84. Evelyn College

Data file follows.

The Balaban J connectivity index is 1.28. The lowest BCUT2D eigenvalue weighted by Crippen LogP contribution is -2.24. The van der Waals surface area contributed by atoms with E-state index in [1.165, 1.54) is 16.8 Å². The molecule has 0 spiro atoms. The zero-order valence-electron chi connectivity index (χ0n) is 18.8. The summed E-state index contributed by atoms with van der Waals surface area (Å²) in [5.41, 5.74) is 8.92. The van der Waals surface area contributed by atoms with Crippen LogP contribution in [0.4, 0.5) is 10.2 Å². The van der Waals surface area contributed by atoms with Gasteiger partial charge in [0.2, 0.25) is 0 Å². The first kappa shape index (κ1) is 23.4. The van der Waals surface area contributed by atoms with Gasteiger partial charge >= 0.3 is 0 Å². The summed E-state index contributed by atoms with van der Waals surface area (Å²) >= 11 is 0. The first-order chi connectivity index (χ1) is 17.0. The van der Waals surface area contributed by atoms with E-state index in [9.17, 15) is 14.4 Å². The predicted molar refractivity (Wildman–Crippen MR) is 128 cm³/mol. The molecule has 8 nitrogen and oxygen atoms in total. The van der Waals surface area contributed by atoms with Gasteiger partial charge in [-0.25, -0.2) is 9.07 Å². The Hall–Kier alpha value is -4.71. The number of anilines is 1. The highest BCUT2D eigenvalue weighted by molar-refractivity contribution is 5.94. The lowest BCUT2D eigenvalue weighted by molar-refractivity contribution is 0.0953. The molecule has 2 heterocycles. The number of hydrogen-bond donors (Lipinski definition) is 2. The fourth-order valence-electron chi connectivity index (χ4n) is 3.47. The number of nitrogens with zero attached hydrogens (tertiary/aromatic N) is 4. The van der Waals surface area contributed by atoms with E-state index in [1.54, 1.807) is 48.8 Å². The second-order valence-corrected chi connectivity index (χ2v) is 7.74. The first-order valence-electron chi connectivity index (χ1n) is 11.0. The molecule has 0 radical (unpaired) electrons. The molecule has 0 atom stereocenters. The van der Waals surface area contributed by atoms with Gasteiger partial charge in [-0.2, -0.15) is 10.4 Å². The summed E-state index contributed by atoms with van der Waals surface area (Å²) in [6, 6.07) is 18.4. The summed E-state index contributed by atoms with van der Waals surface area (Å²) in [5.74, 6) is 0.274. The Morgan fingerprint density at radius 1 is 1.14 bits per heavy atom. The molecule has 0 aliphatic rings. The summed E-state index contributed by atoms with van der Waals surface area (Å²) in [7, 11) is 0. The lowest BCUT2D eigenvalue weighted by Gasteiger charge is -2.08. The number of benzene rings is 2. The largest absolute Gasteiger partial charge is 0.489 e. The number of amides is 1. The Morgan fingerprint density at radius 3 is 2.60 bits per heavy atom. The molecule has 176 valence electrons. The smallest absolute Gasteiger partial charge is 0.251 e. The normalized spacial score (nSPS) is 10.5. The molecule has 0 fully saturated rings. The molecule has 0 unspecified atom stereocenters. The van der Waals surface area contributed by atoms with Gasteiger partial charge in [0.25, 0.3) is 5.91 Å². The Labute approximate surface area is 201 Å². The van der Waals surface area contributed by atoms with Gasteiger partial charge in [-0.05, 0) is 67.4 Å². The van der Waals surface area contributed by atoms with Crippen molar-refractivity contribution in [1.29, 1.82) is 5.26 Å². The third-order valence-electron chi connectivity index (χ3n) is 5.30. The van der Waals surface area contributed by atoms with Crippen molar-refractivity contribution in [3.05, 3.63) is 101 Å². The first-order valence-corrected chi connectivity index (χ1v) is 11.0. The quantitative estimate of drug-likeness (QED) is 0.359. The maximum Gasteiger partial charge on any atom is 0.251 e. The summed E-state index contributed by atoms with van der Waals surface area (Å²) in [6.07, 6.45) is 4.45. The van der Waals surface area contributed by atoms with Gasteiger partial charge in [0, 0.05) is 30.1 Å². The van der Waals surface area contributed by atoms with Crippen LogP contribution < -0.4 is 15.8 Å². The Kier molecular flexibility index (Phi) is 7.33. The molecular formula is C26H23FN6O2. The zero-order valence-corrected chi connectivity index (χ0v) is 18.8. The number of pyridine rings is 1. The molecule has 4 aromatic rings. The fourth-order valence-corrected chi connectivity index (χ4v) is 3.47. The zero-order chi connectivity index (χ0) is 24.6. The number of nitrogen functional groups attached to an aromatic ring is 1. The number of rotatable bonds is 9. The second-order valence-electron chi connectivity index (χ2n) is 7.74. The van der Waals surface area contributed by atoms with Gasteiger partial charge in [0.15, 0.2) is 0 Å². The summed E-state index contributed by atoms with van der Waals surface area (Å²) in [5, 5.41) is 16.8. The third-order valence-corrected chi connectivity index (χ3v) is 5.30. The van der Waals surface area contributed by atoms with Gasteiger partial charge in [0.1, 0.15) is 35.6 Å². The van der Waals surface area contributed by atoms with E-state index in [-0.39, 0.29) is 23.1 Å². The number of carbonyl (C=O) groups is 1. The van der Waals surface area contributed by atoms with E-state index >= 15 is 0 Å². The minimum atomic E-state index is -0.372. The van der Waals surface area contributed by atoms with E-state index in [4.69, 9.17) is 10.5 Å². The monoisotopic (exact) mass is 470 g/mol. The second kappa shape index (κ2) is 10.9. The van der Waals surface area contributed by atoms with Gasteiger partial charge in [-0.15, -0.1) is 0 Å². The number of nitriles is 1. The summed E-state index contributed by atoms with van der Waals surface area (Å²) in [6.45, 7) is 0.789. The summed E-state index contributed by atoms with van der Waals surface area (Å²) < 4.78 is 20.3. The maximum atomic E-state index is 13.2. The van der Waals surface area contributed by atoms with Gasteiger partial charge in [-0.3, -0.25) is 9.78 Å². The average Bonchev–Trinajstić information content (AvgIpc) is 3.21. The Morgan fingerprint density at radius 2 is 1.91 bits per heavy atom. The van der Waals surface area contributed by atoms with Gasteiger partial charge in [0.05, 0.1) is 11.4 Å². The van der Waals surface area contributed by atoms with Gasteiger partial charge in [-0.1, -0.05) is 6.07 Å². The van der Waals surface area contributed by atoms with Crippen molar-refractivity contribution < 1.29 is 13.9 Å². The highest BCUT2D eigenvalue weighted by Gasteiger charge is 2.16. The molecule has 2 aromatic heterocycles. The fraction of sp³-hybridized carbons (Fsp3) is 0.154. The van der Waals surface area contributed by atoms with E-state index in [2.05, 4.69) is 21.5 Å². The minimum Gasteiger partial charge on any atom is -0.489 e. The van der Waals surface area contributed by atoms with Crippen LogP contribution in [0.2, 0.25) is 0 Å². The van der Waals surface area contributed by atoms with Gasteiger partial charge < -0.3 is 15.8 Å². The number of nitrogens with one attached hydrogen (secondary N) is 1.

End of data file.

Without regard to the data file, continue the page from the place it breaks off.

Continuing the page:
The history of coeducation at Princeton began in 1887, when former Princeton Professor Joshua Hall McIlvaine ’1837 founded a “sister” school named Evelyn College, after the 17th century literary figure Sir John Evelyn, one mile north on Nassau Street.  The college’s enrollment consisted largely of the daughters of Princeton College and Seminary professors, as well as the sisters of Princeton students, and never exceeded 50 per year.  The women engaged in a rigorous academic program under the instruction of Princeton College professors, including Woodrow Wilson, John Grier Hibben and Henry Fine.  Geographic proximity led to much interaction between Princeton men and Evelyn women, who called themselves “The Orange and the White.”  This picture shows Princeton and Evelyn students together, circa 1890.  However, the period’s strict social mores led to rumors of scandalous secret rendezvous and sexual behaviors, compromising McIlvaine’s efforts to secure an adequate endowment for his school.  When he died in 1897 during an economic depression, Evelyn College was forced to close its doors.